I will be the first to admit that, some days, I just don’t feel like it. I don’t wanna, I have no creative ideas, and I just want to hide.
But I can’t hide from writing any more than I could hide behind a stack of books while working at Barnes and Noble. (And believe me, I tried 😂)
So, what to do on those days when your prose and ideas suck? Here’s what I do, which might give you some ideas on what to do:
1. Outline/Re-Outline the Story
I usually begin writing at 100 mph with no planning. I think of a character, or a situation, and I see where that takes me. And it only takes me so far.
Uncreative days are great for doing the technical stuff. Arranging plot, checking out character arcs, and outlining where the story is going.
But not only where the story is going, but also where it’s been. An outline is like a bird’s eye view of your tale, which is easier than re-reading the entire thing, over and over again.
2. Check for Spelling/Grammar
When you feel blah is the perfect time to look at something solid, like spelling. Unless you’ve got a character that speaks a little differently, spelling and grammar is usually a consistent, unchanging thing.
Did you write curve instead of curb? Peek instead of peak? Things like these stand out when you’re in a non-artsy state of mind.
So scan your writing for technical issues. You’ll be working on your story, doing important fixes, even though you are not adding anything super creative.
3. Do a Writing Prompt
Sometimes all you need to get your creativity back is to set your WIP aside. You might just need something 100% non-serious to get your juices flowing.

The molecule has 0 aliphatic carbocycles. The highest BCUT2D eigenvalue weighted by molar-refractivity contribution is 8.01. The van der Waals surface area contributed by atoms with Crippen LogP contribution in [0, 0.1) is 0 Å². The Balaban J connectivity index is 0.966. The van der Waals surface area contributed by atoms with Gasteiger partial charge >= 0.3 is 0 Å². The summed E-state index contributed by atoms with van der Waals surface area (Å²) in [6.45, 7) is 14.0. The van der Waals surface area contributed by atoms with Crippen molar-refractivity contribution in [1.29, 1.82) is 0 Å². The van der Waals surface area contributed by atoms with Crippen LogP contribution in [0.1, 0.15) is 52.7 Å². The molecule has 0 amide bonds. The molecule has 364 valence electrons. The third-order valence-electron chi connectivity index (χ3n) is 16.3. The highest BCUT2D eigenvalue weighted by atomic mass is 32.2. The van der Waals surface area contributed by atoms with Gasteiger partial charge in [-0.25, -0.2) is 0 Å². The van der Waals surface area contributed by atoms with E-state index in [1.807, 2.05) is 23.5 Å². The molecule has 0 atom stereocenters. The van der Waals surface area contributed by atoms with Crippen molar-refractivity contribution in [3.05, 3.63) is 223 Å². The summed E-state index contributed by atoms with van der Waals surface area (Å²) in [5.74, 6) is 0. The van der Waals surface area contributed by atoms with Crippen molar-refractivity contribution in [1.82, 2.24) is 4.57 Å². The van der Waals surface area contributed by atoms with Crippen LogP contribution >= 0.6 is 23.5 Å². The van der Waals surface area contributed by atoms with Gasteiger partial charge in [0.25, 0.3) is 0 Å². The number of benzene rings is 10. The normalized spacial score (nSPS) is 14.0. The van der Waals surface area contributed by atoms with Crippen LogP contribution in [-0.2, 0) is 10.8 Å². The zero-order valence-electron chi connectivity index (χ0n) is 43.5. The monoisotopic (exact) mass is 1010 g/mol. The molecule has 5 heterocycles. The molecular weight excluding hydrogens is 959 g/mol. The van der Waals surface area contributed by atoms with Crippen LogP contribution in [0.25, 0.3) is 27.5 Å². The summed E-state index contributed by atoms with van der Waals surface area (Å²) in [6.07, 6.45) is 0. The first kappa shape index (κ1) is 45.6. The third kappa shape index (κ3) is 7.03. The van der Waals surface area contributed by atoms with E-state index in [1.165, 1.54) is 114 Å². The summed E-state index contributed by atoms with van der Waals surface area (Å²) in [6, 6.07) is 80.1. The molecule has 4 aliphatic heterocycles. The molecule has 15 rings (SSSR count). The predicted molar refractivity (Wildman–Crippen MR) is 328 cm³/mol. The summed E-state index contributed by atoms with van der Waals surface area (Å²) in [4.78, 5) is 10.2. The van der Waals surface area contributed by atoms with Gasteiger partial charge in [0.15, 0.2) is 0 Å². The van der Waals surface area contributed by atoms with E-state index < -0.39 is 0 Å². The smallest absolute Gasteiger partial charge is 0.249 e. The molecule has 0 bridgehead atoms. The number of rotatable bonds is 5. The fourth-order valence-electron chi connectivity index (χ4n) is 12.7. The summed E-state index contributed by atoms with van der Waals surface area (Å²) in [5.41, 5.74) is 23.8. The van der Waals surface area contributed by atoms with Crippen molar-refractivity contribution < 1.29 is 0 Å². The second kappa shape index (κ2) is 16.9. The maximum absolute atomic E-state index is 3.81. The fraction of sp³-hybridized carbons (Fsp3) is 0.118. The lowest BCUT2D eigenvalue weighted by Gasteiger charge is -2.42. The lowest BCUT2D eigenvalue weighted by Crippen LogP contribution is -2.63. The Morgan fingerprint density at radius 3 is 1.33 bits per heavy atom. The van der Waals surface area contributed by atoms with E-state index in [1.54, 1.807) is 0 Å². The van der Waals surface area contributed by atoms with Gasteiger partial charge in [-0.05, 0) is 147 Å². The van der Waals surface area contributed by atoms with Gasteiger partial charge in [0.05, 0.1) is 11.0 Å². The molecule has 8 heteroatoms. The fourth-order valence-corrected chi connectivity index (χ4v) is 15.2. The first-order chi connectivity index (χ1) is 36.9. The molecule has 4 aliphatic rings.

Writing prompts are liberating because we do them just to do them, not to publish them or have them come out perfect. They flex the writing muscle quite easily.
Do a prompt that you know no one will ever see, and you might be surprised at how quickly your creativity wakes up! “Oh? We’re doing something else? I’m here, I’m here!” (That’s your creative side talking 😉)
4. Read a Book That Inspires Writing
I like to read books that are basically cheerleaders for writers. Whether it’s Stephen King’s On Writing or Chuck Wendig’s The Kick-Ass Writer, I like something with a little oomph.
Keep a list of books that make you want to write, and read those when you feel like you cannot type another word.
Sometimes all we need is a little encouragement to get back to it. A little “you can do it!!” every now and then goes a long way.
5. Read How-To Writing Books
I read books on writing because I’m not trying to re-invent the wheel. Reading writing books allows you to stand on the shoulders of people who did it by trial-and-error.
By reading these books, you are still learning how to hone your craft, which is never, ever wasted time.
I recently did a post on mistakes I did as a teen writer. Had I read how-to writing books, I could have avoided a lot of them! So, don’t let it fool you into thinking you’ll lose your unique voice. You won’t. You’ll just know about what worked and what didn’t work for other authors.
What do you do on your blah days? LMK in the comments 😍
Take care and write on,
🌸 🌜🌸 🌜🌸 🌜🌸 🌜🌸 🌜🌸 🌜🌸 🌜